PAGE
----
Priscilla Martinez high-fives her son Jackson, 2 outside of her home with her husband Chad Quiller in Loveland on Aug. 25, 2021. An asthmatic her whole life, she was fearful of the virus and ending up on a ventilator or dying from it. She feels that having been vaccinated helped her experience much less severe symptoms.

Still much to learn about delta

There is much still unknown about breakthrough cases, including how delta spreads among the vaccinated. And state public health officials have said for months that such infections would become more common as more of the state’s population becomes inoculated.

Some increase in the percentage of infections happening in vaccinated people is just a function of math. In a population where no one has gotten a shot, there are no breakthrough infections. If every person were inoculated, any infections would be breakthroughs — though the odds of getting sick would be significantly lower than in the population where no one was protected, said Talia Quandelacy, an assistant professor at the Colorado School of Public Health.

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She said COVID-19 vaccines still dramatically reduce the odds of getting seriously sick, so people need to understand that getting the shot is still valuable — even if they get a breakthrough infection.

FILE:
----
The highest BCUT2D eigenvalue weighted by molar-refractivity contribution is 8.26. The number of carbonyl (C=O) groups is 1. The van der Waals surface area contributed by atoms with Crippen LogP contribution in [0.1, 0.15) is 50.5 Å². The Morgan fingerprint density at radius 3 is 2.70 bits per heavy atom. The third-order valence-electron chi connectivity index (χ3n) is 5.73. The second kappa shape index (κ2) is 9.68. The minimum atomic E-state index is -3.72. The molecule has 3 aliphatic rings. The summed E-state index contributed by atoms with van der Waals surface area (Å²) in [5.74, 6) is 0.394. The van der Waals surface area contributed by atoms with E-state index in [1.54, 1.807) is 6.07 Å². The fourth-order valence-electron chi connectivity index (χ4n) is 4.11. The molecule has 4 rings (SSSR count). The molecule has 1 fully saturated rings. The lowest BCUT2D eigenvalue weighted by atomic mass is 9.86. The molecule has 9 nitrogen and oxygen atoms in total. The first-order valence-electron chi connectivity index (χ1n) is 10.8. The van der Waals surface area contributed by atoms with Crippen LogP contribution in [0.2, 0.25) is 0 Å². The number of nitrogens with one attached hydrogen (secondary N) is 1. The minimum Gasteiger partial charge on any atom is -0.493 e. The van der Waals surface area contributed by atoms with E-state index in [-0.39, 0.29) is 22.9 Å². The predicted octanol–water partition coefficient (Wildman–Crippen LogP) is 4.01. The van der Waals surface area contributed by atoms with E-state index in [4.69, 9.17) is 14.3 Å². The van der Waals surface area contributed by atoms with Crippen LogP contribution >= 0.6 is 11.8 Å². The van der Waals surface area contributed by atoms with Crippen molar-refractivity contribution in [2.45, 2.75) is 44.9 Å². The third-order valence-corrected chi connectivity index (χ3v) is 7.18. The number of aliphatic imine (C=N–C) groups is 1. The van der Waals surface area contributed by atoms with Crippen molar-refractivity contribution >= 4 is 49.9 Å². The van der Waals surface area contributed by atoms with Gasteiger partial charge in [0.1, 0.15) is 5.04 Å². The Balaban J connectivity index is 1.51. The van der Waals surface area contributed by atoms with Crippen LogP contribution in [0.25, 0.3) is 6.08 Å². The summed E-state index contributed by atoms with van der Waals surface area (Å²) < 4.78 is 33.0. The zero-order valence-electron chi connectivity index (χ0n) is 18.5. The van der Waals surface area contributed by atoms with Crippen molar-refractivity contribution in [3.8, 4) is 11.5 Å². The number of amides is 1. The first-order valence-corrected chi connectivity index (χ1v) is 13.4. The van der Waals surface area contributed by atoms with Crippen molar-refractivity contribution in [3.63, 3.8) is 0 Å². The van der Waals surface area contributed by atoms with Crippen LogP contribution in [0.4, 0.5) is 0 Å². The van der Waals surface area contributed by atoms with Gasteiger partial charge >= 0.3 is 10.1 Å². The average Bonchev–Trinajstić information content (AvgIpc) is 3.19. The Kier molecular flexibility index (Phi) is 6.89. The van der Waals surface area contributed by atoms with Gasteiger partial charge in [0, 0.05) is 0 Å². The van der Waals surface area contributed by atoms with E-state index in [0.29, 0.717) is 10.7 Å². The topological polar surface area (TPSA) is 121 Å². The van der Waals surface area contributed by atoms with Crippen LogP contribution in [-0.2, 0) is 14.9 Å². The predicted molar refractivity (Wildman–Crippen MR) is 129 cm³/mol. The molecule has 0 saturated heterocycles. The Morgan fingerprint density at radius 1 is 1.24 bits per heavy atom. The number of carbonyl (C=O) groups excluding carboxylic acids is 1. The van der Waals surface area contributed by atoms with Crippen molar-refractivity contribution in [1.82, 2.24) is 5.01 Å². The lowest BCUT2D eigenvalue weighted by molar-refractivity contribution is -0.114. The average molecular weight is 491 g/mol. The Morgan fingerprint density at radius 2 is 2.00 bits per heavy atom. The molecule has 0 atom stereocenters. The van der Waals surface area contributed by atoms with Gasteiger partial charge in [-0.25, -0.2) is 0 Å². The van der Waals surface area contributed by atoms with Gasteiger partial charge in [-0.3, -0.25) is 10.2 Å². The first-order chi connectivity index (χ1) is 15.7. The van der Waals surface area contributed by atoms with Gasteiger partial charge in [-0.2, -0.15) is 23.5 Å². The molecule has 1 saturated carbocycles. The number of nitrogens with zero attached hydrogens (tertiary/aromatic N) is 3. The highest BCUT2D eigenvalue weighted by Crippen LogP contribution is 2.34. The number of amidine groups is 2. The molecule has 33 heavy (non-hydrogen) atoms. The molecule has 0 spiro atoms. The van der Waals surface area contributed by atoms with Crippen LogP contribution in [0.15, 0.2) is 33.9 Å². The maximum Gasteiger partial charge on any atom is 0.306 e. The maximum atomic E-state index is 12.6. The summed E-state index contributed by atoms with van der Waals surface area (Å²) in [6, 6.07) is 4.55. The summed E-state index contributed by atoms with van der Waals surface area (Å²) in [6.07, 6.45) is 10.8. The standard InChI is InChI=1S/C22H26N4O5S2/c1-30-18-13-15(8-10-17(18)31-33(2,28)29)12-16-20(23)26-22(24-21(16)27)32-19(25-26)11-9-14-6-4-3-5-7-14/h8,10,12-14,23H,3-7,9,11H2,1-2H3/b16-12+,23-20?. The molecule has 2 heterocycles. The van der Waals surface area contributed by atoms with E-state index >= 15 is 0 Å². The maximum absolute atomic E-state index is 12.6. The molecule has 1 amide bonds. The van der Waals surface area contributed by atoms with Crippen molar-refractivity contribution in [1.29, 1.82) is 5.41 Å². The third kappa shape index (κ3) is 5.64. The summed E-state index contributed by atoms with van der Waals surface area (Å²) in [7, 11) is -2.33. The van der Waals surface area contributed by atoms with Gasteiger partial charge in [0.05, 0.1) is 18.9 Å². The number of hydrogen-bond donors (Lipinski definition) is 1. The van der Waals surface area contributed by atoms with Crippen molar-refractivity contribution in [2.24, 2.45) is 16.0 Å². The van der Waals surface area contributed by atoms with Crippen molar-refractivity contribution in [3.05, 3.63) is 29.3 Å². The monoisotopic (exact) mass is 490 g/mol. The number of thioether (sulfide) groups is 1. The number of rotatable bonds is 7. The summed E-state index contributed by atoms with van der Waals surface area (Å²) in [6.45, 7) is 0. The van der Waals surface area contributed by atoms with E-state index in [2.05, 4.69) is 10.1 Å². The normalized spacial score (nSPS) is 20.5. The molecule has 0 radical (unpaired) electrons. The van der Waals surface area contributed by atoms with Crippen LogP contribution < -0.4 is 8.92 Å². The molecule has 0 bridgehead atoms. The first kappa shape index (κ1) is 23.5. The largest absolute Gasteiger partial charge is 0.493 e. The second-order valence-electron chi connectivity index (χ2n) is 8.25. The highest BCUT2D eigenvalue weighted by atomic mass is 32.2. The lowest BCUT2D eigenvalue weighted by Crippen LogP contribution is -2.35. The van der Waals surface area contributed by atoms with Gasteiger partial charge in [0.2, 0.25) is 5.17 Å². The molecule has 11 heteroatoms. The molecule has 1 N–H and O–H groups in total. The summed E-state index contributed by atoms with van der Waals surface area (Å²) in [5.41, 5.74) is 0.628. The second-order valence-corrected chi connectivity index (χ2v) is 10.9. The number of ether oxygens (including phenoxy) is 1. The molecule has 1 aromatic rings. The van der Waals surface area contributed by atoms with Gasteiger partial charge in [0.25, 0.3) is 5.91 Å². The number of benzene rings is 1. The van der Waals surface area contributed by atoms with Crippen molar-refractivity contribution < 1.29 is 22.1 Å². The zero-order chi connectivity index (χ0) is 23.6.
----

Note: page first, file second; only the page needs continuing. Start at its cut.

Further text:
“That’s the best way to prevent hospitalization or even a death,” Quandelacy said.

It’s not the first time that data has suggested an increase in breakthrough infections because of the delta variant. In Mesa County, which is where the variant first appeared in Colorado, state and federal public health officials found the county registered more than expected infections among vaccinated residents.

A recent analysis by The New York Times also found breakthrough infections accounted for at least one in five new COVID-19 cases in six states, including Colorado, following the arrival of the delta variant. It also found a higher percentage of hospitalizations and deaths than previously expected.

There is some data suggesting older people and those with compromised immune systems may still be at a higher risk for severe illness even after vaccination, especially as the variant continues to circulate, Quandelacy said. Still, the risk is lower than if those same people had remained unvaccinated, she said.

It’s especially important for people to get immunized because not only is the delta variant more transmissible than previous versions of the virus, but it also appears to cause more severe disease, Herlihy said.

Understanding how prevalent COVID-19 infections are among vaccinated people is important because it might change how they consider their risk in partaking in everyday activities.

The possibility that people immunized may still spread the virus and that there may be waning immunity has also been the impetus behind changing federal guidelines for mask-wearing — the Centers for Disease Control and Prevention now recommends it regardless of vaccination status — and plans to administer booster shots.